Reform for Life
By Julia Motis ‘17
I have been involved in Jewish life ever since I can remember. At my synagogue, the year you started religious school and the year you could join the youth group coincided at the age of kindergarten or first grade, and of course I was one of those kids. I went to all kinds of fun events, including trips to farms, bowling, laser tag, you name it. However, it wasn’t until I joined the junior choir and began going to Camp Harlam when I was 9 that I really began to find a personal, meaningful connection to Judaism. I have always been really into music, so both of these communities allowed me to explore that connection to Judaism through music. That is how I truly found my place. At camp especially, I spent summer after summer learning about who I wanted to be not just as a person, but as a Jewish person. To this day camp is my home away from home, and I still work there as a counselor in the hopes that I can guide the next generation of kids toward discovering themselves as well.
As I entered high school, not only did I start taking on leadership roles on the board of my youth group, but through this I joined yet another Jewish community that my sister had previously enjoyed in her high school career: NFTY. I joined the Pennsylvania Area Region (PAR) in May of 8th grade, and I am truly thankful that I did. NFTY, like camp, was a safe community where I could be whoever I wanted to be without judgment as well as a place for me to connect with other Jewish young adults on an even higher level than I had ever experienced before. I even decided here that I wanted to song lead, taught myself guitar, and jumped in leading my first service a month later. Before NFTY, I don’t think I would have had the courage to even stand up in front of people and talk, let alone sing and play on such short notice. I am so grateful for those four years I devoted to this organization.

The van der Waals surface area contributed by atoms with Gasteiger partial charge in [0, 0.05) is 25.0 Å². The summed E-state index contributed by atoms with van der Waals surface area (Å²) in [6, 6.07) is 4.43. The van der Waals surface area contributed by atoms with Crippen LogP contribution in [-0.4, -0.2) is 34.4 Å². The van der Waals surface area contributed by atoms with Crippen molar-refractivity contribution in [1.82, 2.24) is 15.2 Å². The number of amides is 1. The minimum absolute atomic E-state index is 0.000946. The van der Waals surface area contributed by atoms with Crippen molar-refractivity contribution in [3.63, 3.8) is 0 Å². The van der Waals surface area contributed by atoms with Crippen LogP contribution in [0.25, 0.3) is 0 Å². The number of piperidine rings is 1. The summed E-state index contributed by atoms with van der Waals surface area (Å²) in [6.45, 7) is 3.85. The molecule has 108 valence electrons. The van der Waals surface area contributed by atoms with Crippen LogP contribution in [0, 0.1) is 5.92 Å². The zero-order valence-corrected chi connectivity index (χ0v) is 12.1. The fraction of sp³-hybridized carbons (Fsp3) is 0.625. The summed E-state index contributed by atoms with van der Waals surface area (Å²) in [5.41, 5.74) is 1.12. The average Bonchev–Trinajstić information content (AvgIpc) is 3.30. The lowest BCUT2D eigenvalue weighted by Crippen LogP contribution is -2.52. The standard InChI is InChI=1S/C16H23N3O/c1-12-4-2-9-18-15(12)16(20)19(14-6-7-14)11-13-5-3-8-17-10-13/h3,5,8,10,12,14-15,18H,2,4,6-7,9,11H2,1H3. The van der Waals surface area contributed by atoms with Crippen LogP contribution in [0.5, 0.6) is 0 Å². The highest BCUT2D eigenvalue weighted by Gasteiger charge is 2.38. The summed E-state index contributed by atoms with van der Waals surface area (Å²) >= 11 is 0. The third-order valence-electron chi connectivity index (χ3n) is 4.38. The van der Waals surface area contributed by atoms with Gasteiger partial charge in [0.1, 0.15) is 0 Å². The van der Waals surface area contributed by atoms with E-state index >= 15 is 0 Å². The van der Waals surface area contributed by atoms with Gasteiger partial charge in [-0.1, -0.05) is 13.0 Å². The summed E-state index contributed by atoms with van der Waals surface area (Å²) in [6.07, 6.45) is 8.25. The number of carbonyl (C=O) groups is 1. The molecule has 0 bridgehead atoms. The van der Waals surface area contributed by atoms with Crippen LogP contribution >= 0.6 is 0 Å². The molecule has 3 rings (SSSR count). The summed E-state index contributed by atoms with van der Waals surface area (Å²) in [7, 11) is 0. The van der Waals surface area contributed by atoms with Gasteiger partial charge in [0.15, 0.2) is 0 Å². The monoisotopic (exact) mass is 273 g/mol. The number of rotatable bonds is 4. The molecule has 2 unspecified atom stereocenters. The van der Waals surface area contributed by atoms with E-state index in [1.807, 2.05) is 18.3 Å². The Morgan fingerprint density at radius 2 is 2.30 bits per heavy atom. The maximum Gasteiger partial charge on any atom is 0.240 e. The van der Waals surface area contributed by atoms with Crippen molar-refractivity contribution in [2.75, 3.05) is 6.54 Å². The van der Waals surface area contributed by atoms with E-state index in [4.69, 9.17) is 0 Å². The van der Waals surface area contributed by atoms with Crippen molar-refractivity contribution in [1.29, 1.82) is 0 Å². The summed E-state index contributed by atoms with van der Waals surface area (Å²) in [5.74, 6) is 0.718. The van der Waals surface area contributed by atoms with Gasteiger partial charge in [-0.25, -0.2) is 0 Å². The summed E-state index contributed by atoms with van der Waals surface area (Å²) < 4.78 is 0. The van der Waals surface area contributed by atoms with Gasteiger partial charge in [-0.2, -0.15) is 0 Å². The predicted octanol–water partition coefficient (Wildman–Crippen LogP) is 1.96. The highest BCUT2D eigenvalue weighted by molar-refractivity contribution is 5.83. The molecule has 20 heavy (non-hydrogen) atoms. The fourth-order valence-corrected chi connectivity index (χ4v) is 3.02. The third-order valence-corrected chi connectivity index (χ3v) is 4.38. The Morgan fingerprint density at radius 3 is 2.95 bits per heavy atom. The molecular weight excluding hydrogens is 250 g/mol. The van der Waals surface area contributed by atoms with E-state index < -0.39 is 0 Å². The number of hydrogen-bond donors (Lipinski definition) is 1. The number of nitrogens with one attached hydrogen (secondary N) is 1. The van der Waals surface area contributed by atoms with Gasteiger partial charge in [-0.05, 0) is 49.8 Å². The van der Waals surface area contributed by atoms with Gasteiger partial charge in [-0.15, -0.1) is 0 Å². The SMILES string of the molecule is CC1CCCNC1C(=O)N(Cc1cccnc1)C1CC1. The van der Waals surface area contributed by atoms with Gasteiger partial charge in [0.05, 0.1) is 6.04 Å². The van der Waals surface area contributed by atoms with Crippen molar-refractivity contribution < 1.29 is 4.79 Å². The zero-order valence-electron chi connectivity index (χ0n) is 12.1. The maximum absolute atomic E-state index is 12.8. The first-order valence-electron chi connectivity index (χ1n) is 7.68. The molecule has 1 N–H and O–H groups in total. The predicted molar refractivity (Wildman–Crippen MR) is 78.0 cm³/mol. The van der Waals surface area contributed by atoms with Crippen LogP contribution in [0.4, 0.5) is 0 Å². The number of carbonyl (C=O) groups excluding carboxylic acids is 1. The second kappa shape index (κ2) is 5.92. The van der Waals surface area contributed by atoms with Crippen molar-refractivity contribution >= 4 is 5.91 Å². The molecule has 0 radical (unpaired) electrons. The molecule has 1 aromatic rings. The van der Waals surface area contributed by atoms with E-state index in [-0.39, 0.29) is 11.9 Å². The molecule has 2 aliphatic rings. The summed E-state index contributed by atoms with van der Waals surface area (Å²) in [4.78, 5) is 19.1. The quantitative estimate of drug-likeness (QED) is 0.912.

Now, I continue to be active in Judaism in any possible way that I can. Before even applying to college, I knew having a strong Jewish community was a crucial characteristic for any place that I ended up. I did some research and discovered that Rutgers had the second largest Jewish undergraduate population in the country. When I arrived, not only did I find a thriving Jewish community, I also learned that Rutgers Hillel had a program specifically dedicated to the Reform movement with a Reform Rabbi on staff. I was sold on Rutgers Hillel from the second I walked in the door.
I truly enjoy knowing that I can show up on Friday night and connect with new people that have the commonality of the love of Judaism. I also love that I can continue to song lead here and bring my musical experiences to other people because to me music and Judaism are almost synonymous. The various Jewish communities that I have been a part of throughout my life are the main factors in how I developed into the person I am today, and I owe it to all of the people I encountered for giving me this sense of self-actualization and sense of pride in myself, and my identity. I hope to continue to make connections and to be a part of many more Jewish communities in the future.
Michelle Bivas ’16 and Julia Motis ‘17 in the entryway of Rutgers Hillel (93 College Avenue)
Help other students like Julia enjoy Reform Jewish life at Rutgers Hillel.
(All donations to the Reform Outreach Initiative will be matched dollar for dollar by Arthur and Betty Roswell.)